The real has weakened 12 percent since the end of March, the worst performance among 16 major currencies tracked by Bloomberg, as investors grow concerned that October elections could usher in a new president less attuned to investors and business. Fear that moves seen as key to fixing fiscal problems would be derailed have exacerbated what’s already been a lackluster year in emerging markets. The real fell 0.9 percent to 3.7791 per dollar as of 11:55 a.m. in New York, and earlier reached 3.8056, the weakest since March 2016.

Brazil Declares Currency War

Brazil has declared a fresh “currency war” on the US and Europe, extending a tax on foreign borrowings and threatening further capital controls in an effort to protect the country’s struggling manufacturers.

Guido Mantega, the finance minister who was the first to use the controversial term in 2010, said the government would not “sit by passively” as developed nations continue to pursue expansionary monetary policies at the expense of Brazil.

When the real appreciates, it reduces our competitiveness. Exports are more expensive, imports are cheaper and it creates unfair competition for businesses in Brazil,” he said on Thursday after announcing changes to the so-called IOF tax.

What a Hoot

Note the irony. The Brazil currency war was really about trade.

This was my comment at the time: “Mathematically speaking, the desire for every country to be net exporters is impossible. Massive trade wars are on the horizon as a result.”

…click on the above link to read the rest of the article…

Weekly Commentary: Crisis Watch

Weekly Commentary: Crisis Watch

Where to begin? Contagion… The Argentine peso dropped another 5.0% this week, bringing y-t-d losses to 23.7%. The Turkish lira fell 3.9%, boosting 2018 losses to 15.4%. As notable, the Brazilian real dropped 3.7% (down 11.5% y-t-d), and the South African rand sank 4.0% (down 3.0% y-t-d). The Colombian peso fell 3.0%, the Chilean peso 2.7%, the Mexican peso 2.7%, the Hungarian forint 2.3%, the Polish zloty 2.1% and the Czech koruna 2.0%.
EM losses were not limited to the currencies. Yields continued surging throughout EM. Notable rises this week in local EM bonds include 54 bps in Brazil, 27 bps in South Africa, 34 bps in Hungary, 36 bps in Lebanon, 25 bps in Indonesia, 28 bps in Peru, 14 bps in Turkey, 20 bps in Mexico and 11 bps in Poland.

Dollar-denominated EM debt was anything but immune. Turkey’s 10-year dollar bond yields spiked 41 bps to 7.16%, the high going back to May 2009. Brazil’s dollar bond yields surged 29 bps to 5.58%, the highest level since December 2016. Mexico’s dollar yields jumped 18 bps to 4.64%, the high going all the way back to February 2011. Dollar yields rose 19 bps in Chile, 28 bps in Colombia, 19 bps in Indonesia, 14 bps in Russia, 14 bps in Ukraine and 167 bps in Venezuela (to 32.80%). Losses are mounting quickly for those speculating in EM debt.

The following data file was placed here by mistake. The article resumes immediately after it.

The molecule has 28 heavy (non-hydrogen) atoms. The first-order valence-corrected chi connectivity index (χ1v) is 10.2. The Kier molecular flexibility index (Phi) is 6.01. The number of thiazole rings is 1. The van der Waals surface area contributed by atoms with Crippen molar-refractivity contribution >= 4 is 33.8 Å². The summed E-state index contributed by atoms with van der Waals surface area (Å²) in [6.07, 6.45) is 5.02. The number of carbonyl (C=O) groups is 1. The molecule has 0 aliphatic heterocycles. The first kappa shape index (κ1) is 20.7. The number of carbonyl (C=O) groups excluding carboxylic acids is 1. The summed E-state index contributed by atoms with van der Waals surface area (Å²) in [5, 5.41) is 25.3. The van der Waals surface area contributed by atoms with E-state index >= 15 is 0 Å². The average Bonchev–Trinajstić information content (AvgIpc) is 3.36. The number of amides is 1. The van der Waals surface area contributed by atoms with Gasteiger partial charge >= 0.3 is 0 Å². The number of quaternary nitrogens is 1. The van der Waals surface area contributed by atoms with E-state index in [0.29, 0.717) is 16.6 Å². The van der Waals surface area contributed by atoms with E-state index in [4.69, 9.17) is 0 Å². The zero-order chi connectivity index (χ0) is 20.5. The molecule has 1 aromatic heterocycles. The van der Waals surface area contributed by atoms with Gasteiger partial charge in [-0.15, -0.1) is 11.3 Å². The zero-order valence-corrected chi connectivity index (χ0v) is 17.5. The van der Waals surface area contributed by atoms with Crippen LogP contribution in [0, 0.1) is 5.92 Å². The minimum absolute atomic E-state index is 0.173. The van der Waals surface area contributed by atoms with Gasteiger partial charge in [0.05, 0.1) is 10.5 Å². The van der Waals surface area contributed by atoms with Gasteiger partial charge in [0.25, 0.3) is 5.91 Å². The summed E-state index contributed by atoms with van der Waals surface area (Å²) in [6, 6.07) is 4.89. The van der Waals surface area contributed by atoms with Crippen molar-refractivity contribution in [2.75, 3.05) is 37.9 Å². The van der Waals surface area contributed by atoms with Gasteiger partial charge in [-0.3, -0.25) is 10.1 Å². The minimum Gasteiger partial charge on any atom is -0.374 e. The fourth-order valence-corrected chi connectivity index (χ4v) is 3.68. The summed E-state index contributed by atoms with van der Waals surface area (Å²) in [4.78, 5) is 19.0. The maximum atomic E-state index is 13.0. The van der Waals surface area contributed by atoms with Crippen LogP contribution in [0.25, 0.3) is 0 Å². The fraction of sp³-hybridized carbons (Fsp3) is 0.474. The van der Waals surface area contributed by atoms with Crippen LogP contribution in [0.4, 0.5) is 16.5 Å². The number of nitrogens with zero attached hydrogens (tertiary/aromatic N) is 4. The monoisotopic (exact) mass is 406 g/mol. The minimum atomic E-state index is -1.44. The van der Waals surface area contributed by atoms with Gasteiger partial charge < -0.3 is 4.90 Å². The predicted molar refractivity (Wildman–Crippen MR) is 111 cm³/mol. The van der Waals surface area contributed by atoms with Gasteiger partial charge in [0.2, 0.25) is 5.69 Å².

Developed bonds were under pressure as well. We’ll begin with Italy:

May 17 – UK Guardian (Jon Henley): “Italy’s new government, likely to be formally confirmed within the next few days, sets a perilous precedent for Brussels: it marks the first time a founding member of the EU has been led by populist, anti-EU forces. From the EU’s perspective, the coalition of the anti-establishment Five Star Movement (M5S) and the far-right League looks headstrong and unpredictable, possibly even combustible. Leaked drafts of their government ‘contract’ include provision for a ‘conciliation committee’ to settle expected disagreements. Mainly it looks alarming. Both parties toned down their fiercest anti-EU rhetoric during the election campaign, dropping previous calls for a referendum on eurozone membership…

…click on the above link to read the rest of the article…

Brazilian Real Crashes Most In 4 Years As Hope Fades

Brazilian Real Crashes Most In 4 Years As Hope Fades

Following recent strength on the heels of hope for a new finance minister, news that Ruosseff has sent the minimum-wage-hike Bill to Congress appears to have crushed the hype of any fiscal rectitude and sent Real tumbling. Down over 4% – the most since September 2011 – BRL is back above 4.00 per USD, giving up all the recent gains.

Broad weakness in EMFX…

Seems to have been exacerbated by:

  • *BRAZIL ROUSSEFF SENDS BILLS ON CIVIL SERVANT WAGES TO CONGRESS

A Bill that could cost BRL 4.77 billion, wrecking hopes of any improvment in the fiscal situation. As Bloomberg reports,

Brazil’s bigger-than-estimated minimum wage increase and potential credit expansion make it harder for govt to control around 11% on year inflation and cut budget gap, Marcelo Schmitt, portfolio manager at investment firm Sul America, says in a phone interview.